Advice and tips for organizing an offshore passage
You’re out a sea in the middle of the night. A cold wind unexpectedly picks up just as it’s time for a change of watch. The crew are scrambling about the boat, some grabbing an extra outer layer, others bringing up the smaller foresail. Perhaps the electronics choose this moment to go on the fritz. The organizational systems (or lack thereof) set up before leaving shore now become apparent. As with many types of big undertakings, preparing to go offshore sailing sometimes seems as if it’s more difficult than the passage itself. However, a good organizational strategy and some planning go a long way toward making the tasks less daunting.
“The hardest part of any trip is leaving the dock,” says Mike Lehmkuhl, an experienced bluewater racer who is chair of the Annapolis Bermuda Ocean Race and has done many deliveries up and down the East Coast, in addition to a Trans-Atlantic crossing and some very competitive Annapolis buoy racing. He says, “It’s easy to get wrapped up in all the details, the paranoia about the uncertainties you will face, and how well you and your boat will face the great unknown. In the end, you have to trust in your knowledge and your preparation, which are as much a part of seamanship as knowing how to sail.”
Three categories: boat, crew, and destination
“I have lists and lists and lists. When I was newer to ocean sailing, I would start my lists about a year out. Over the years, I’ve realized that the lists basically break down into three categories: the boat, crew, and the destination. As a delivery captain I also have a mental checklist, and usually I take about a half day to go over boats I’m hired on to make sure certain things are working and the boat is generally okay. These would include seacocks, the engine, and the plumbing and electric systems. On any offshore trip, I’ll make sure there are key spare parts, such as an alternator belt and fuel filter.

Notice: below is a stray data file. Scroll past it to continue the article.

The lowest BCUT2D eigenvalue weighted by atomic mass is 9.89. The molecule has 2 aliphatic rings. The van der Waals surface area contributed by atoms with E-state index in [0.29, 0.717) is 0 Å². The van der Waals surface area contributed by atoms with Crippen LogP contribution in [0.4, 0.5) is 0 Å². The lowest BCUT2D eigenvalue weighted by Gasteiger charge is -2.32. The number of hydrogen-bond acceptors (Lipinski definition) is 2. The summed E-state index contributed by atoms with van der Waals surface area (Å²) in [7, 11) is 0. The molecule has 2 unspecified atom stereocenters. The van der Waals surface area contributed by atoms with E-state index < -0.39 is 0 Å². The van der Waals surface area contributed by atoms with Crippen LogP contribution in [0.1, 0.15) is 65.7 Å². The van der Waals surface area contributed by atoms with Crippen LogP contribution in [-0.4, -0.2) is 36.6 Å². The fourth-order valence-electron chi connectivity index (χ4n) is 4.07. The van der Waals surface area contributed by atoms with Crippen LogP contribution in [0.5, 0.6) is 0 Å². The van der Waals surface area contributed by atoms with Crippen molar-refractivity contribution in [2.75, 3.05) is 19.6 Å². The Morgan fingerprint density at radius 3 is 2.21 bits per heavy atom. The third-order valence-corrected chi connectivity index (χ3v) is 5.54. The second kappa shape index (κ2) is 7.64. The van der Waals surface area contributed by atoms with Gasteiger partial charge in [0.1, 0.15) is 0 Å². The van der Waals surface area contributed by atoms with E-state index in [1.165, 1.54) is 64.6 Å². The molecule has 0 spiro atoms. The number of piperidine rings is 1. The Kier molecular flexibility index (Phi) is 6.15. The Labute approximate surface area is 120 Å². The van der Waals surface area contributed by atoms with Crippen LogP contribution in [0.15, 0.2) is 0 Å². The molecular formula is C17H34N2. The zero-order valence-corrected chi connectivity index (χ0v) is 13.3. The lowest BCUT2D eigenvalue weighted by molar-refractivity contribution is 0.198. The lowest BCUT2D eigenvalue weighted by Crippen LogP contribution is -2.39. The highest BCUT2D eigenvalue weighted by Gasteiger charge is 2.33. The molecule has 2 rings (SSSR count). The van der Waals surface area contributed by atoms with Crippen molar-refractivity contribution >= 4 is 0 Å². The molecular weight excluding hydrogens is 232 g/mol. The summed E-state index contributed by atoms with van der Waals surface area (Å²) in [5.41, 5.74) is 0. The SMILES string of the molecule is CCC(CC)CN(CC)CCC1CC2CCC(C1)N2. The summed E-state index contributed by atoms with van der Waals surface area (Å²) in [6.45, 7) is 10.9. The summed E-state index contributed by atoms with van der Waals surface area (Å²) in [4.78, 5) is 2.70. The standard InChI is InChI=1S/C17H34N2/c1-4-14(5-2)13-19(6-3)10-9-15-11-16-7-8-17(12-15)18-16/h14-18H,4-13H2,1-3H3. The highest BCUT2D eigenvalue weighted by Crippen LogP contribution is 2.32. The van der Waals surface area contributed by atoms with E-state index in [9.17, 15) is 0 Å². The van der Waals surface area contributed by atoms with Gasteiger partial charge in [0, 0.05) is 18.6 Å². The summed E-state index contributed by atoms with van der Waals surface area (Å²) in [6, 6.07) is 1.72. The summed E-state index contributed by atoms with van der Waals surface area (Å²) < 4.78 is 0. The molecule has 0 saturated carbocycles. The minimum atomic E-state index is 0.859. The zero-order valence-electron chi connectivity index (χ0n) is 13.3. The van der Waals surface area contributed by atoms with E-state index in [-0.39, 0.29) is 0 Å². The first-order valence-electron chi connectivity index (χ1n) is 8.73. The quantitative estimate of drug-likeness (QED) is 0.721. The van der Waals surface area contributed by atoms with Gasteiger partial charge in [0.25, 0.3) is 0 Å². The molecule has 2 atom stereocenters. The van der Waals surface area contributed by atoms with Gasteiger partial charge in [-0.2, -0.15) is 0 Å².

“Inside the boat I like to post at least three diagrams that will serve as guide maps for the most important things, such as seacocks, safety equipment, and food and other provisions. In addition to posting them, it’s also really important to walk through the boat with the crew and physically look at these things. In an emergency sometimes even if you don’t remember what you read, you can remember what someone showed you.”
The importance of a routine
Lehmkuhl continues, “I’ve found it’s really important to set the watch routine right away and stick to it, even on a shorter passage or race—even doing a Governor’s Cup. A routine gets the crew’s mind off all the things that might go wrong, and it helps the crew and captain stay rested. When you’re tired, you’re more likely to make poor decisions. When a captain starts trying to change up the watch schedule after he’s been up all night, things start to break down. Any organization will do well with routine because it provides stability.”
Finally, Lehmkuhl stresses the importance of selecting crew that will be willing to do whatever it takes to get along. “You never really know someone until you go offshore with them. It’s good to know if they’re a drinker or a smoker. And to the extent that you can, find out how they handle pressure and adversity. Everything seems amplified under intensity.”